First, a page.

A Silicon Valley venture capitalist submitted more than a million signatures for a 2016 ballot measure to turn California into six states.
Tim Draper invested in Tesla and Solar City and is now investing millions of dollars in the idea California should be six states instead of one. He submitted 43,000 signatures to the Sacramento County elections office Tuesday morning.
"The smaller the state, the better it is," he says. "We're closer to our government. We're better represented. And we have a choice. I mean, right now if you want to live anywhere up and down here -which is a beautiful place- you're stuck. You only have one choice."
Draper says 1.2 million people in California's 58 counties signed the petition.
San Joaquin County south to Kern County and east to the Nevada border would make up "Central California." The greater Sacramento Region would be part of "North California." Mendocino to Plumas counties north would be the state of "Jefferson." San Francisco would be in the state of "Silicon Valley." Contra Costa south to Los Angeles would be "West California." San Bernadino south to the Mexican border would be "South California."
Democratic political strategist Steve Maviglio has formed a committee to oppose the measure.
"I wish Mr. Draper would spend his millions of dollars trying to improve our schools rather than wasting it on this silly political effort," says Maviglio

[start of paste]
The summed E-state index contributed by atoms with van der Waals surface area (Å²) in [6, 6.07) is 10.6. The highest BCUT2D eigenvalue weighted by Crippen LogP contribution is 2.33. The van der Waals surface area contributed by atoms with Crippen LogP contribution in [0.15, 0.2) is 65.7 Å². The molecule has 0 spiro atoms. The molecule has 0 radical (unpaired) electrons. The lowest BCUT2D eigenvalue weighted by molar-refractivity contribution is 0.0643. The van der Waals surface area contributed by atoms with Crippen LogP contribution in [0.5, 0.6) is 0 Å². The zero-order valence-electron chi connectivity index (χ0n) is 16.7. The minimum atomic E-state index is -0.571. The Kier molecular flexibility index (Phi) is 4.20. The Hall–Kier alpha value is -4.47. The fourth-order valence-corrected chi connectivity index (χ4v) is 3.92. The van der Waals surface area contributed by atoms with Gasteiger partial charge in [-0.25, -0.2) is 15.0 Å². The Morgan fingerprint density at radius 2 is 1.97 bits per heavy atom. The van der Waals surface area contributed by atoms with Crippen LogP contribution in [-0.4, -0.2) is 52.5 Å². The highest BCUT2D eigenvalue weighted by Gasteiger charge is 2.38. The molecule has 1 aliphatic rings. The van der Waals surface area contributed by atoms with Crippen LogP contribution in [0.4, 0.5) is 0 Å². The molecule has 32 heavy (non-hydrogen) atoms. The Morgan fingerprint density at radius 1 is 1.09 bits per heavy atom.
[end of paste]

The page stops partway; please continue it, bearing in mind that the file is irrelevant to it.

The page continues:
Draper's argument is California state government is too big to tackle any problem facing a particular region.
"We've got all of these constituents -38 million of us all trying to talk to the same state," Draper says. "They're hearing noise coming from all different sides," Draper says. "There is not a concentrated effort to get jobs into the Central Valley because there are so many other issues."
Maviglio has no backing from politicians or political party opposing the measure.
"I think Republicans would oppose it because it would mean the creation of probably 600-plus more politicians, you'd have to file tax returns in six states, you'd have six lieutenant governors," says Maviglio.
A plan to divide California appeared on many county ballots in 1992. Northern California counties overwhelming supported the idea. It failed to make the ballot in any southern California county.
For the six-state plan to become a reality, California voters, the California Legislature and the United States Congress must all vote for it.